Macron Fishing in Troubled Waters as UK-EU Talks on NI Protocol Make Slow Progress
15:01 GMT 20.11.2021 (Updated: 19:28 GMT 03.11.2022)
Emmanuel Macron's tough talk on his country's dispute with the UK and its island dependency Jersey came a day after delicate talks between London and Brussels on the problematic Northern Ireland Protocol finally began to show signs of progress.
French President Emmanuel Macron
has vowed not to back down in a row over fishing permits with the island of Jersey.
"We have not got what we wanted. They are playing with our nerves", Macron said in the northern French commune of Aulnoye-Aymeries on Saturday, insisting: "We will not yield".
The town on the border with Belgium is far removed from the site of the dispute in the Channel Islands off the Cherbourg Peninsula.
The UK has granted permits to over 1,700 vessels from EU member states to fish in its vast maritime exclusive economic zone post-Brexit.
is angry that the autonomous British Crown Dependency of Jersey has turned down some 50 applications for small boats to fish around the island bailiwick, on the basis that there is no history of their owners or their ancestors doing so before.
Paris has made as-yet unfulfilled threats
of sanctions in response, including holding up British imports and even halting sales of electricity from its nuclear reactor network to the UK if authorities in the 100,000-inhabitant archipelago do not back down.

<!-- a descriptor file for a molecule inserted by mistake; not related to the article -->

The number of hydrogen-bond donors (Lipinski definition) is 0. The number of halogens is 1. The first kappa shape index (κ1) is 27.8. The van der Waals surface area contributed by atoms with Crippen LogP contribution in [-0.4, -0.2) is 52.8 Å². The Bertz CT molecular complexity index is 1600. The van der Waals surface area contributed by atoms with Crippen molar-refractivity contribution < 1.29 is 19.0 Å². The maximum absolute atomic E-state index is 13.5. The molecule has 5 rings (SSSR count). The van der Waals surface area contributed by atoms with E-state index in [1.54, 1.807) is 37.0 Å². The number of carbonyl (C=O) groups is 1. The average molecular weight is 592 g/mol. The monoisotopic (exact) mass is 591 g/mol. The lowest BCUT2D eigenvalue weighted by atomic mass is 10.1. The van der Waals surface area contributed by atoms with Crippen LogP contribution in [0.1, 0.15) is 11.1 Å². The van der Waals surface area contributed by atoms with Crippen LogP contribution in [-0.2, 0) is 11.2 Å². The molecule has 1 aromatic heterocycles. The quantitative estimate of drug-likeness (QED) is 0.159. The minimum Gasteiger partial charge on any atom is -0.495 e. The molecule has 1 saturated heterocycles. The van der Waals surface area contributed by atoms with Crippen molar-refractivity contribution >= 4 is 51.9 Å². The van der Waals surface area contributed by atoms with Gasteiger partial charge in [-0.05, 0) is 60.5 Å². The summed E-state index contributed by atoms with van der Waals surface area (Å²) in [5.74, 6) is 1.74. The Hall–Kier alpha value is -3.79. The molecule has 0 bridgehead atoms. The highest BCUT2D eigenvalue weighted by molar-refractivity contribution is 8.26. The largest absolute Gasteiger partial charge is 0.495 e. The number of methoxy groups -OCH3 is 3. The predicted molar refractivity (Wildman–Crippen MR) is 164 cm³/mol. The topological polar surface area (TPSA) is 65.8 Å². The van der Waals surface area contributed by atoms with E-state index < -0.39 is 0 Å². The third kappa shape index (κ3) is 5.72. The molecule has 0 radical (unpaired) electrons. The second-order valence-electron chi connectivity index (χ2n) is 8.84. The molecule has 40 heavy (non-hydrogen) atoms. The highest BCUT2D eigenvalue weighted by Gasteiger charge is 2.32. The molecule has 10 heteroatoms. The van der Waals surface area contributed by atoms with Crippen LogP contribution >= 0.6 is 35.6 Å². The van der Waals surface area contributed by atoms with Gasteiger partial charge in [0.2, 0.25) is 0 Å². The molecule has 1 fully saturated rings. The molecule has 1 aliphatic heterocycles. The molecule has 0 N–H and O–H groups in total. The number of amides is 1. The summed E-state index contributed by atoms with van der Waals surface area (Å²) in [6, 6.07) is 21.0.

Macron's bellicose comments came less than 24 hours after Britain's chief negotiator with European Union Lord David Frost and European Commission Vice-President Maros Sefcovic tentatively hailed progress in difficult talks on the Northern Ireland Protocol to the post-Brexit trade deal.
The protocol, which leaves the six counties of Northern Ireland inside the EU's common market in the name of safeguarding the 1998 Good Friday peace agreement, has restricted the transport of goods from mainland Britain including medicines, potted plants and chilled meats — in what has been dubbed the "Sausage War".
7 November 2021, 11:05 GMT
Frost said in a tweeted statement on Friday afternoon that "intensive and constructive talks" had taken place since last week and there was "potential to generate some momentum". And he welcomed Sefcovic's speech that morning, in which he acknowledged that the protocol had "led to unintended consequences in Northern Ireland."
There had been progress on medicines, Frost said, but no agreement had yet been reached. "We have not yet made substantive progress on the fundamental customs and SPS [food and plants] issues relating to goods moving from Great Britain to Northern Ireland", he added.
Sefkovic called the talks "a real test of political goodwill" and stressed the need to "deliver on the issues raised by Northern Irish stakeholders" — a clear concession to the unionist community which fiercely opposes
a customs border down the Irish Sea.
"We urge the UK government to make a clear move towards us in the area of sanitary and phytosanitary controls to reciprocate the big move made by the EU", the commissioner said, claiming its proposals would cut "identity and physical checks" on goods by 80 percent.